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Watch the US Marine Corps Drill Platoon perform a spectacular silent drill routine at the Sunset Parade

Marine Corps Silent Drill Platoon Perform at the Sunset Parade (Bob Lennox/YouTube)
December 16, 2016

The Marine Corps Silent Drill Platoon Sunset Parade is a sight to behold. The uniformed Marines, the stunning backdrop that is so rich in history, and the crowds it attracts makes this event one that has to be seen to be believed.

The parade includes a brilliant performance from the Drum and Bugle Corps at the Marine Corps War Memorial (Iwo Jima), followed by an impressive Drill Platoon performance that clearly showcases the discipline possessed by the Marine Corps with quick paced rifle moves that are too many to count. The platoon consists of 24 Marines.

(Bob Lennox/YouTube)

The Marine Corps Drum and Bugle Corps, known as “Commandant’s Own”arrive dressed in their brilliant red attire and open with some well-known marching band songs.

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Then the Marines drill platoon will carry out a sequence of precise drill moves with their “hand-polished, 10-and-one-half pound, M1 Garand rifles with fixed bayonets. The members of the drill platoon are carefully handpicked from either Camp Pendleton, Calif., or Camp Lejeune, N.C., and once they have been chosen, they will serve a 2-year ceremonial tour at the Marine Barracks Washington,” the Marine’s website stated.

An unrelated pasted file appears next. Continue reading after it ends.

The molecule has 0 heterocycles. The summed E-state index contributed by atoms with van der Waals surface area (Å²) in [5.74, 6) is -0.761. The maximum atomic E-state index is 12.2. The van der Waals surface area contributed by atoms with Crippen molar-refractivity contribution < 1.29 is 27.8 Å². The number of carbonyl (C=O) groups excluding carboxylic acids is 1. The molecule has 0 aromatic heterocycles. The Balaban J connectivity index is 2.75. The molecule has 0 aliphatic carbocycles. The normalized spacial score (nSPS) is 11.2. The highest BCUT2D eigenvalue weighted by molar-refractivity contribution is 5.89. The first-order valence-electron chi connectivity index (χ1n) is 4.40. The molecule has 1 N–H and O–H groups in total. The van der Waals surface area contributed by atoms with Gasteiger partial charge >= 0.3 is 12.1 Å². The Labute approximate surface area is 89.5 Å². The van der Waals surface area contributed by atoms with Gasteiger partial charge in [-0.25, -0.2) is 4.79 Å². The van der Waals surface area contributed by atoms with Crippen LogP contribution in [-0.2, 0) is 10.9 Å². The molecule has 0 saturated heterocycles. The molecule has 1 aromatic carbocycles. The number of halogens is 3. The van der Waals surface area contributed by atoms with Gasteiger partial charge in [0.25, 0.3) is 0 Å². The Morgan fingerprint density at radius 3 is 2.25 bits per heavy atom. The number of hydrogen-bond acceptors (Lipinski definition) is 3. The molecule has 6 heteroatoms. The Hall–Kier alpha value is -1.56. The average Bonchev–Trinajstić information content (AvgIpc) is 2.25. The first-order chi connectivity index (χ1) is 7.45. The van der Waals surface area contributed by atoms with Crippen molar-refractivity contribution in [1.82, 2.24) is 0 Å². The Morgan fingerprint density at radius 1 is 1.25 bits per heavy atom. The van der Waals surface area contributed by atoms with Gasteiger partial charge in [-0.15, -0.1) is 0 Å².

The drill platoon functions with no verbal orders and ends every performance with a mind-blowing inspection routine and the holstering of the bayonets.

The Sunset Parade is a 60-minute presentation that is held on Tuesdays from late spring to early fall. The weekly and seasonal event enjoys free admission to the public where spectators are welcome to bring chairs or a blanket to sit on and enjoy the show on the steps of the Lincoln Memorial or the surrounding lawn, the Marines website detailed. The crowd remains silent, with the exception of an applause here and there for the grand performance.

(Bob Lennox/YouTube)

The first Silent Drill Platoon performed in 1948 at the Sunset Parades. It was supposed to be a one-time performance but was enjoyed so much that it soon became a tradition in the parade designed to show support for men and women in uniform, but not until 1956 did it become a regular event.

The fact that the performance takes place at the 72 feet tall Iwo Jima Memorial only enhances the event. While the Memorial is also known as the U.S. Marine Corps War Memorial, it represents one of the most well-known events of World War II and honors every Marine who lost their life defending the U.S. since 1775. At the bottom of the monument it is emblazoned with “Uncommon Valor was a Common Virtue,” according to World Strides.